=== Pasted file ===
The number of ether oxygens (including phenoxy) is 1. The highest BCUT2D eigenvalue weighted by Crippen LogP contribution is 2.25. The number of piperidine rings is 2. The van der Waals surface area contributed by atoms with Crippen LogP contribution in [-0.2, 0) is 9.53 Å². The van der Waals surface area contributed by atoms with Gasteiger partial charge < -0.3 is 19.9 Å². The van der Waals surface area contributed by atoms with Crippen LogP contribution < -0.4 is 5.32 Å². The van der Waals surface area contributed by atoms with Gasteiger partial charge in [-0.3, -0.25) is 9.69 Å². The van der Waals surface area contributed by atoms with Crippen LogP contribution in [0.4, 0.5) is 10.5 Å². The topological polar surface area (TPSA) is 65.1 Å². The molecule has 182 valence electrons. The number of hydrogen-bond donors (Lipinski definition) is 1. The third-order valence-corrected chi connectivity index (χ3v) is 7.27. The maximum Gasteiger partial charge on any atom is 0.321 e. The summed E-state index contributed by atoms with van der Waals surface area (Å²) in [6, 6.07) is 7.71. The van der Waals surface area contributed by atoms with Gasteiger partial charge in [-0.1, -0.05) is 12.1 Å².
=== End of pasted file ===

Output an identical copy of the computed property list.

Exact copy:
The number of ether oxygens (including phenoxy) is 1. The highest BCUT2D eigenvalue weighted by Crippen LogP contribution is 2.25. The number of piperidine rings is 2. The van der Waals surface area contributed by atoms with Crippen LogP contribution in [-0.2, 0) is 9.53 Å². The van der Waals surface area contributed by atoms with Gasteiger partial charge < -0.3 is 19.9 Å². The van der Waals surface area contributed by atoms with Crippen LogP contribution < -0.4 is 5.32 Å². The van der Waals surface area contributed by atoms with Gasteiger partial charge in [-0.3, -0.25) is 9.69 Å². The van der Waals surface area contributed by atoms with Crippen LogP contribution in [0.4, 0.5) is 10.5 Å². The topological polar surface area (TPSA) is 65.1 Å². The molecule has 182 valence electrons. The number of hydrogen-bond donors (Lipinski definition) is 1. The third-order valence-corrected chi connectivity index (χ3v) is 7.27. The maximum Gasteiger partial charge on any atom is 0.321 e. The summed E-state index contributed by atoms with van der Waals surface area (Å²) in [6, 6.07) is 7.71. The van der Waals surface area contributed by atoms with Gasteiger partial charge in [-0.1, -0.05) is 12.1 Å².